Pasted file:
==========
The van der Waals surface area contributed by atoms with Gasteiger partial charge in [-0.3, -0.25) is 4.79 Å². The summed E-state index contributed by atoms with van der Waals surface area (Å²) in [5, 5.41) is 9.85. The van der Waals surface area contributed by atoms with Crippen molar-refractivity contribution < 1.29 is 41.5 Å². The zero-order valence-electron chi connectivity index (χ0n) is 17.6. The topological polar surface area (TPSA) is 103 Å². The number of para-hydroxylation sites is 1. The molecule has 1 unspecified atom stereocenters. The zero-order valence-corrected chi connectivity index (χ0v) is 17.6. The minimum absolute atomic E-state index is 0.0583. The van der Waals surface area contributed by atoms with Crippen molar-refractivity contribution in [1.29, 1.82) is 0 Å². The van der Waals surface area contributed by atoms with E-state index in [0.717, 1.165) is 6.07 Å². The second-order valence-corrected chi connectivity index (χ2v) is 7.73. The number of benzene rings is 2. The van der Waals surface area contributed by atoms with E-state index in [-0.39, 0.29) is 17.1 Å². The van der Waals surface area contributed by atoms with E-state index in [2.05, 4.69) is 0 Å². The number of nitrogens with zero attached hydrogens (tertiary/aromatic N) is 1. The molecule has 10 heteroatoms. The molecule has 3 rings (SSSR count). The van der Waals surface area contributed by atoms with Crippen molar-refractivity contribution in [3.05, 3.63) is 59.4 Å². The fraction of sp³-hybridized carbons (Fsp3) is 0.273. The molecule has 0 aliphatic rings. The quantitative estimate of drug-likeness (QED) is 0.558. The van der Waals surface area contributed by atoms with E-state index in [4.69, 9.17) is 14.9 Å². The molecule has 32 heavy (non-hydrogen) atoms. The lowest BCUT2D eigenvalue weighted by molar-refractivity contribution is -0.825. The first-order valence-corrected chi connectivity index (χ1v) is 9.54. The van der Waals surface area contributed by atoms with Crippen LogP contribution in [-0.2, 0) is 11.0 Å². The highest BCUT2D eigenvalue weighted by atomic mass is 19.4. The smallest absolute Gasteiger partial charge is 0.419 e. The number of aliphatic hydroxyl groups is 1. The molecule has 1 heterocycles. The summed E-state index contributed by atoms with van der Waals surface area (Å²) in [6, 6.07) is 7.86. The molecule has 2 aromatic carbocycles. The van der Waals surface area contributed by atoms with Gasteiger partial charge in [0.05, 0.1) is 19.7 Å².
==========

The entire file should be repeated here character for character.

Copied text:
The van der Waals surface area contributed by atoms with Gasteiger partial charge in [-0.3, -0.25) is 4.79 Å². The summed E-state index contributed by atoms with van der Waals surface area (Å²) in [5, 5.41) is 9.85. The van der Waals surface area contributed by atoms with Crippen molar-refractivity contribution < 1.29 is 41.5 Å². The zero-order valence-electron chi connectivity index (χ0n) is 17.6. The topological polar surface area (TPSA) is 103 Å². The number of para-hydroxylation sites is 1. The molecule has 1 unspecified atom stereocenters. The zero-order valence-corrected chi connectivity index (χ0v) is 17.6. The minimum absolute atomic E-state index is 0.0583. The van der Waals surface area contributed by atoms with Crippen molar-refractivity contribution in [1.29, 1.82) is 0 Å². The van der Waals surface area contributed by atoms with E-state index in [0.717, 1.165) is 6.07 Å². The second-order valence-corrected chi connectivity index (χ2v) is 7.73. The number of benzene rings is 2. The van der Waals surface area contributed by atoms with E-state index in [-0.39, 0.29) is 17.1 Å². The van der Waals surface area contributed by atoms with E-state index in [2.05, 4.69) is 0 Å². The number of nitrogens with zero attached hydrogens (tertiary/aromatic N) is 1. The molecule has 10 heteroatoms. The molecule has 3 rings (SSSR count). The van der Waals surface area contributed by atoms with Crippen molar-refractivity contribution in [3.05, 3.63) is 59.4 Å². The fraction of sp³-hybridized carbons (Fsp3) is 0.273. The molecule has 0 aliphatic rings. The quantitative estimate of drug-likeness (QED) is 0.558. The van der Waals surface area contributed by atoms with E-state index in [4.69, 9.17) is 14.9 Å². The molecule has 32 heavy (non-hydrogen) atoms. The lowest BCUT2D eigenvalue weighted by molar-refractivity contribution is -0.825. The first-order valence-corrected chi connectivity index (χ1v) is 9.54. The van der Waals surface area contributed by atoms with Crippen LogP contribution in [-0.2, 0) is 11.0 Å². The highest BCUT2D eigenvalue weighted by atomic mass is 19.4. The smallest absolute Gasteiger partial charge is 0.419 e. The number of aliphatic hydroxyl groups is 1. The molecule has 1 heterocycles. The summed E-state index contributed by atoms with van der Waals surface area (Å²) in [6, 6.07) is 7.86. The molecule has 2 aromatic carbocycles. The van der Waals surface area contributed by atoms with Gasteiger partial charge in [0.05, 0.1) is 19.7 Å².